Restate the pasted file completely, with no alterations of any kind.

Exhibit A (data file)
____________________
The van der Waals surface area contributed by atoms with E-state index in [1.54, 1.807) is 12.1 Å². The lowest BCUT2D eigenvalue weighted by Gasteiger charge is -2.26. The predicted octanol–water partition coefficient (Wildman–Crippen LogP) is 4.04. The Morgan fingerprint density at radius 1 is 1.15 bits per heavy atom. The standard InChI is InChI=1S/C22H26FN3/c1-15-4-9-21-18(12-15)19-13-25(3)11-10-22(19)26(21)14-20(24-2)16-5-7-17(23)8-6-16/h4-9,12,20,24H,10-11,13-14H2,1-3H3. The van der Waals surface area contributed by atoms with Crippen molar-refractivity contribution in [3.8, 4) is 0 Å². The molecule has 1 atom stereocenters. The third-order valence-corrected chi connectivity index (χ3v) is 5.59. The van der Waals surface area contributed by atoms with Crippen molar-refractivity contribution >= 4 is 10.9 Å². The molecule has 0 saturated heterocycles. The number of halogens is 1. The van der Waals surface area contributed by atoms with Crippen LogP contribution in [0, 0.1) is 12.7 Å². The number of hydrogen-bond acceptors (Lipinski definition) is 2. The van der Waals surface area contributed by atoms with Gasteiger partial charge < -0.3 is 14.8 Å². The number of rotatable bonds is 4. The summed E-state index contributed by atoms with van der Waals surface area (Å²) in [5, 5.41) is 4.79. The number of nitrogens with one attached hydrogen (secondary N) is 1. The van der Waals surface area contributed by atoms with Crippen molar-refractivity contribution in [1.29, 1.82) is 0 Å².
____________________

The van der Waals surface area contributed by atoms with E-state index in [1.54, 1.807) is 12.1 Å². The lowest BCUT2D eigenvalue weighted by Gasteiger charge is -2.26. The predicted octanol–water partition coefficient (Wildman–Crippen LogP) is 4.04. The Morgan fingerprint density at radius 1 is 1.15 bits per heavy atom. The standard InChI is InChI=1S/C22H26FN3/c1-15-4-9-21-18(12-15)19-13-25(3)11-10-22(19)26(21)14-20(24-2)16-5-7-17(23)8-6-16/h4-9,12,20,24H,10-11,13-14H2,1-3H3. The van der Waals surface area contributed by atoms with Crippen molar-refractivity contribution in [3.8, 4) is 0 Å². The molecule has 1 atom stereocenters. The third-order valence-corrected chi connectivity index (χ3v) is 5.59. The van der Waals surface area contributed by atoms with Crippen molar-refractivity contribution >= 4 is 10.9 Å². The molecule has 0 saturated heterocycles. The number of halogens is 1. The van der Waals surface area contributed by atoms with Crippen LogP contribution in [0, 0.1) is 12.7 Å². The number of hydrogen-bond acceptors (Lipinski definition) is 2. The van der Waals surface area contributed by atoms with Gasteiger partial charge < -0.3 is 14.8 Å². The number of rotatable bonds is 4. The summed E-state index contributed by atoms with van der Waals surface area (Å²) in [5, 5.41) is 4.79. The number of nitrogens with one attached hydrogen (secondary N) is 1. The van der Waals surface area contributed by atoms with Crippen molar-refractivity contribution in [1.29, 1.82) is 0 Å².